The afternoon session I attended focused on the variety of ways that blogs can serve a collection and user base. Not exclusively as a publishing venue, but also as a focused user feedback tool, as a catalog, as well as a supplement to their collection.
The first speaker was Grace Constantino from the Smithsonian who talked about their survey project for the Biodiversity Library. They not only surveyed their population of users by traditional means (sending out an e-mail survey), but they then published it. They encouraged the users to include specific citations and links to their own work to serve as an incentive for participation. The speaker mentioned that due to the small, dedicated group of users they have, most were participating out of loyalty to the tool itself. They learned a great deal, specifically that they had a user base within the artist community, who were interested in their images collection (many of them are hand drawn/painted) but had no way to access them specifically. As a result, they are adding in an image search. Here’s the “Users” section of their blog.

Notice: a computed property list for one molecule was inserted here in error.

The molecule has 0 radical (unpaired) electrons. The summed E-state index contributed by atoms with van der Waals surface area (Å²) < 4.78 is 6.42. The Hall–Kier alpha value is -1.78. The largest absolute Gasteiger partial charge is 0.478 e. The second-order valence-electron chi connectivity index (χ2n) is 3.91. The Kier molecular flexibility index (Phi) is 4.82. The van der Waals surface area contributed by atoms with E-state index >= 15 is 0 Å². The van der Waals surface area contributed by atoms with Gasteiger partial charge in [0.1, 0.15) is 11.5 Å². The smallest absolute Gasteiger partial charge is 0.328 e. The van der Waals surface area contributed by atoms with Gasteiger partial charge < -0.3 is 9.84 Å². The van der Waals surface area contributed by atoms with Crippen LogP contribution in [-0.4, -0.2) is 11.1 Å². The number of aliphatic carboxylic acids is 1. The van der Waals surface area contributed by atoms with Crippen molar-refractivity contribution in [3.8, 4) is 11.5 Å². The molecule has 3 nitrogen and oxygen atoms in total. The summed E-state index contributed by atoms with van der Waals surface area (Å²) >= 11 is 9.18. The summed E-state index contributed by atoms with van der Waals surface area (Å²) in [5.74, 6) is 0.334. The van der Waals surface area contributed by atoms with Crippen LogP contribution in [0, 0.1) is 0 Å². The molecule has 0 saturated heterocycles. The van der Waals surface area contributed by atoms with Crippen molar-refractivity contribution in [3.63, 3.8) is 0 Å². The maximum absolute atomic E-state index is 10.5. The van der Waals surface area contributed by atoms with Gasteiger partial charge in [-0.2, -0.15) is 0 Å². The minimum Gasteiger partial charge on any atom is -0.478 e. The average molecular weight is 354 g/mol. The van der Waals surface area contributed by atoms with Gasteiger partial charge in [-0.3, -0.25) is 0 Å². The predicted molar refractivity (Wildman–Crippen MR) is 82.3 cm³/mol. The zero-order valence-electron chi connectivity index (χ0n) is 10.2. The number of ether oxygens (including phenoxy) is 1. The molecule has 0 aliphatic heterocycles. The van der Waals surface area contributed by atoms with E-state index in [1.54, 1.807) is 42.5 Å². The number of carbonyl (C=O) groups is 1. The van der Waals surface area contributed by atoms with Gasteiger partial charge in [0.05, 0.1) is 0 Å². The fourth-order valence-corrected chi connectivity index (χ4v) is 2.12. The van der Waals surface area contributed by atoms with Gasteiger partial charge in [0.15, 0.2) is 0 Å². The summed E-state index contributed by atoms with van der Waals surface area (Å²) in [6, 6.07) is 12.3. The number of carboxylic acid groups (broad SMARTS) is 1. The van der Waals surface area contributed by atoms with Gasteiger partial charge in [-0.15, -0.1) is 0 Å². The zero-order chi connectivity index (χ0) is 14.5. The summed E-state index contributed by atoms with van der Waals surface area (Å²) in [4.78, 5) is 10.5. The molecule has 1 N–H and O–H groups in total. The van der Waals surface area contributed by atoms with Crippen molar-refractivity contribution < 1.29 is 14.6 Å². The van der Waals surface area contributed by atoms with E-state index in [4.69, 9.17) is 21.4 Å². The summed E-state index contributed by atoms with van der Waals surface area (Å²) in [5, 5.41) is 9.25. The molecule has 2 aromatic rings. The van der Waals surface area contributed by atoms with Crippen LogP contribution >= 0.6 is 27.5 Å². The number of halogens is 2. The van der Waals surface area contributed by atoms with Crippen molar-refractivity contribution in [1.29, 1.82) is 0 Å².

Next up was the UMarmot project out of Amherst. What I felt was most interesting about this project was the emphasis on the adaptability of the blogging platform in a library world of constant technological change. Here’s there collections.
Finally, Carolynn Sheffield of the Field Book project also from the Smithsonian Institute presented the exposure and sharing of field books. This includes not only their collection, but guest authors sharing info about their own uses of field notes.